Cash-strapped home-owners aged 65-plus now have the
option of taking out a ‘reverse mortgage’, that is,
the lender gives you money in exchange for part of your
equity in your home.
Who offers these loans?
At present, only two mainstream lenders offer reverse
mortgages – the Commonwealth and St George banks –
as well as the West Australian-based Police and Nurses
The Commonwealth Bank’s Equity Unlock Loan for
Seniors is offered on a sliding scale, from a maximum of
$150,000 to those aged 65-69 (or 20% of the value of
their property, whichever is lower) to up to $225,000 to
those aged 80-plus (or 35% of the value of the
property). CBA also gives borrowers an option of taking
the money as a lump sum or as a regular payment to
supplement their income. Costs include an up-front fee
of $950 and a monthly service fee of $12.
The St George Senior Access Loan (capped at $100,000)
has an up-front fee of $750 and a monthly service fee of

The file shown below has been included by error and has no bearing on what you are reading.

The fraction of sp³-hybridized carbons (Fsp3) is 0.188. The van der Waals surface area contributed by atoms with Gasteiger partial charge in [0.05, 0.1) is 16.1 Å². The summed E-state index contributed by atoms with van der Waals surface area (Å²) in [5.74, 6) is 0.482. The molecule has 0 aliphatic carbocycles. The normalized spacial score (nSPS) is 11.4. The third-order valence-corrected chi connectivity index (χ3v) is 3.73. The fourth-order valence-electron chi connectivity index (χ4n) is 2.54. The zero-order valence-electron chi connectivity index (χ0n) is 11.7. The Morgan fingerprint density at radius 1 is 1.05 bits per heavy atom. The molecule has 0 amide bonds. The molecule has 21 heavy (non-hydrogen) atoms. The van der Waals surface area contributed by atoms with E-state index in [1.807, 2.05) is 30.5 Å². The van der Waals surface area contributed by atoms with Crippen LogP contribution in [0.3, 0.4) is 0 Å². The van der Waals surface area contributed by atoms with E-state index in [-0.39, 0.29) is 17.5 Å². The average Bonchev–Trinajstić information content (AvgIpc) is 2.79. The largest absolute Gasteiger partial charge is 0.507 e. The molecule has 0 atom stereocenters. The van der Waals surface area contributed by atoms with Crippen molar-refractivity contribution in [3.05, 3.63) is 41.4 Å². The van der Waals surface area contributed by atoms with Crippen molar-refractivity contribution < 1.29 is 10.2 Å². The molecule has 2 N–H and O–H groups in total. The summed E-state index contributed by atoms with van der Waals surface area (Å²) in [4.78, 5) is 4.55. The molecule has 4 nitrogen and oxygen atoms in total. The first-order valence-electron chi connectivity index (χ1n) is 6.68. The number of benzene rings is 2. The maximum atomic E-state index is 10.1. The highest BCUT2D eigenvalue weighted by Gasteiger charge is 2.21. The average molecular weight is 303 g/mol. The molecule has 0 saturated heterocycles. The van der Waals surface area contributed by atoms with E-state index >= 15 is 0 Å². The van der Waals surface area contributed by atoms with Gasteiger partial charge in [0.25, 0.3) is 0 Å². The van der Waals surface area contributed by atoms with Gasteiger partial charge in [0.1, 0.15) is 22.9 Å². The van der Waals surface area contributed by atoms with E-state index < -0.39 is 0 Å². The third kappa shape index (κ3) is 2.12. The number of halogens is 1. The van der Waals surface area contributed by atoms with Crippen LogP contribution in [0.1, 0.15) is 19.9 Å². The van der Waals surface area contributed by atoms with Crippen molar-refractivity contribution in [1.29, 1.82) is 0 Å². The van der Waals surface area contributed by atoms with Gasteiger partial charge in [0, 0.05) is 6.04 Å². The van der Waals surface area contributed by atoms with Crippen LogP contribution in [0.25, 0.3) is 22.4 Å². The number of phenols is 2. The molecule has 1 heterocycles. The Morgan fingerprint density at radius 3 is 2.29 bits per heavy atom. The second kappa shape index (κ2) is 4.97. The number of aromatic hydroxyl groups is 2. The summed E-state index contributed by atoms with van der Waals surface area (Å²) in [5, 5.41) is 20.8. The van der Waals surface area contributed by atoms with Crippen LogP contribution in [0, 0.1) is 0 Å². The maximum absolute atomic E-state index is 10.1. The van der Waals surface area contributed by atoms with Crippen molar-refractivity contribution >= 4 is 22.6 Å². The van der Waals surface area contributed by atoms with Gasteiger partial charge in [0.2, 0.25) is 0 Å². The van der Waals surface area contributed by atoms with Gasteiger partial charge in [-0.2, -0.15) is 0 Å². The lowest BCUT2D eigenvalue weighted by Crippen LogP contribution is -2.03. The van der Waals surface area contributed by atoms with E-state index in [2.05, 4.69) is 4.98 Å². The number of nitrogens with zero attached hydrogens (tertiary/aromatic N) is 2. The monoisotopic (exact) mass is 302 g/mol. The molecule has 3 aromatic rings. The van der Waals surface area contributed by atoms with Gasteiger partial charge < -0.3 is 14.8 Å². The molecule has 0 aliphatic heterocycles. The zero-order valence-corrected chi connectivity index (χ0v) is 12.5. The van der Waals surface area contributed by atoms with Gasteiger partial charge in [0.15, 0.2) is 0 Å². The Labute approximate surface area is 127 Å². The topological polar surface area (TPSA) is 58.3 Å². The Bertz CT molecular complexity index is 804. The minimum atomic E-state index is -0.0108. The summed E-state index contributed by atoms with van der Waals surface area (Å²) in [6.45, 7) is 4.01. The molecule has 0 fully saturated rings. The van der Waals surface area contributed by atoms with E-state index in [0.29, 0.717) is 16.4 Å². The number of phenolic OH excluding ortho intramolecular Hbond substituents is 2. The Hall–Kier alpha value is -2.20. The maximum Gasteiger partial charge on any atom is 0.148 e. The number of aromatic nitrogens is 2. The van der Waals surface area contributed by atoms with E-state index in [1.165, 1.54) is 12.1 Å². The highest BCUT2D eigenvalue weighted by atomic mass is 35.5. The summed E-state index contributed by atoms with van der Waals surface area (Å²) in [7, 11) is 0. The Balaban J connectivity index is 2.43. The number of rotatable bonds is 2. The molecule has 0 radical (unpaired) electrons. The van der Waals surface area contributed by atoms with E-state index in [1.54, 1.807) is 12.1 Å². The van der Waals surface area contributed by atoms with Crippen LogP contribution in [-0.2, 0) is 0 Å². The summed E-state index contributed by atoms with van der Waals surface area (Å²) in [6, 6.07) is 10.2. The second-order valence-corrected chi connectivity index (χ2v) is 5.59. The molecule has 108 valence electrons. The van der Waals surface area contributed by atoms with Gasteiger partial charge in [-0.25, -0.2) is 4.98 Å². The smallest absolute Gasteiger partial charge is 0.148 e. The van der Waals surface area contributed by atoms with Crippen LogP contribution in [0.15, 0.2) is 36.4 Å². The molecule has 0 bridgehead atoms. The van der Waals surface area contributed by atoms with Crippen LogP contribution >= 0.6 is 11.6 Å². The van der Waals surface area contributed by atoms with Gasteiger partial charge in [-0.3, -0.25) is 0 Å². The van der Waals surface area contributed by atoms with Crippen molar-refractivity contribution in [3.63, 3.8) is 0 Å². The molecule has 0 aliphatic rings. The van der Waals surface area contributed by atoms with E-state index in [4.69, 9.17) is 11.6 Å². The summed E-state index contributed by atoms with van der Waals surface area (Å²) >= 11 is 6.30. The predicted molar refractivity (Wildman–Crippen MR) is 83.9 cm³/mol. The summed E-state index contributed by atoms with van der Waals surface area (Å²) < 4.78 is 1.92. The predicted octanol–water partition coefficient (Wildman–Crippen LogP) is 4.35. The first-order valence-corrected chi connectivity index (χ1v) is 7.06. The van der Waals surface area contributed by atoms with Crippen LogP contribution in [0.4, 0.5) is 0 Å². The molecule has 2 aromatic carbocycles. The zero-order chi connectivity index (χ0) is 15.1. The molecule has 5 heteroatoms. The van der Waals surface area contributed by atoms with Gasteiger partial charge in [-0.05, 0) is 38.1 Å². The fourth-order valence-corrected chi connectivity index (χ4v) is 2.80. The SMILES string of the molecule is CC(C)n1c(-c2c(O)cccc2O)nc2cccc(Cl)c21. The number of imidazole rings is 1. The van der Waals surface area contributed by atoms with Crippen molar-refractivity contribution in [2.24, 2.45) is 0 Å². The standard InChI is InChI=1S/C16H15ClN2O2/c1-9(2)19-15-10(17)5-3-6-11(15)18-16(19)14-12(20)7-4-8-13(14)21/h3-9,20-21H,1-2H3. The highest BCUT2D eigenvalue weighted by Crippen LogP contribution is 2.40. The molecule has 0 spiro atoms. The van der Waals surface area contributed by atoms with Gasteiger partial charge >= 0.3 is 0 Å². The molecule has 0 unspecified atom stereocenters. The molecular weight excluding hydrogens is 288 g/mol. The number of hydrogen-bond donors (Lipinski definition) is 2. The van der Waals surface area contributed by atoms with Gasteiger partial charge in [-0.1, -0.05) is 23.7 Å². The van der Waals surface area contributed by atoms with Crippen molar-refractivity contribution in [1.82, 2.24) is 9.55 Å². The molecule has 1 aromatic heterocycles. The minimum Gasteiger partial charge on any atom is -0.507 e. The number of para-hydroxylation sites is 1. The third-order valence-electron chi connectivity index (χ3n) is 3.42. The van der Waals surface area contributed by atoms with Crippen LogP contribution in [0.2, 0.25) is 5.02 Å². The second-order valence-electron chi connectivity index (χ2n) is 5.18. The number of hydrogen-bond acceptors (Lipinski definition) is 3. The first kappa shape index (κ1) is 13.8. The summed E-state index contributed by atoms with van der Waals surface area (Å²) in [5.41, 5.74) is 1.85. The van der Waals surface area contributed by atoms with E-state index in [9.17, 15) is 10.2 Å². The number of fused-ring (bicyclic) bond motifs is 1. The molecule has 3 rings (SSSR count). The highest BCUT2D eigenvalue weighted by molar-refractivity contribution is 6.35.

The higher CBA fees equate to an extra $1,000 over 10
years for a $100,000 loan.
What are the benefits of reverse mortgages?
People are living longer and want to maintain a good
quality of life – cashing in part of your home may
mean the difference between poverty and a comfortable
lifestyle. Also, the interest and fees are rolled into
the loan, which does not need to be repaid until you die
or sell your home.
What are the potential pitfalls?
These loans are structured so that interest is
charged on the interest. Thus, the longer the term of
the loan, the bigger the amount of interest charged on
the interest accrued on the original loan amount. This
means that the loan could end up being more than the
value of the house. (If this occurs, your heirs are not
liable for any payment – the bank bears the loss.
However, family members who hoped to inherit your assets
may be disappointed.)
It is also possible that a loan of more than $40,000
could have an impact on the pension payments to
pensioners and part-pensioners.
Potential borrowers are advised to obtain independent
legal and financial advice, and to tell family and
potential beneficiaries about the loan.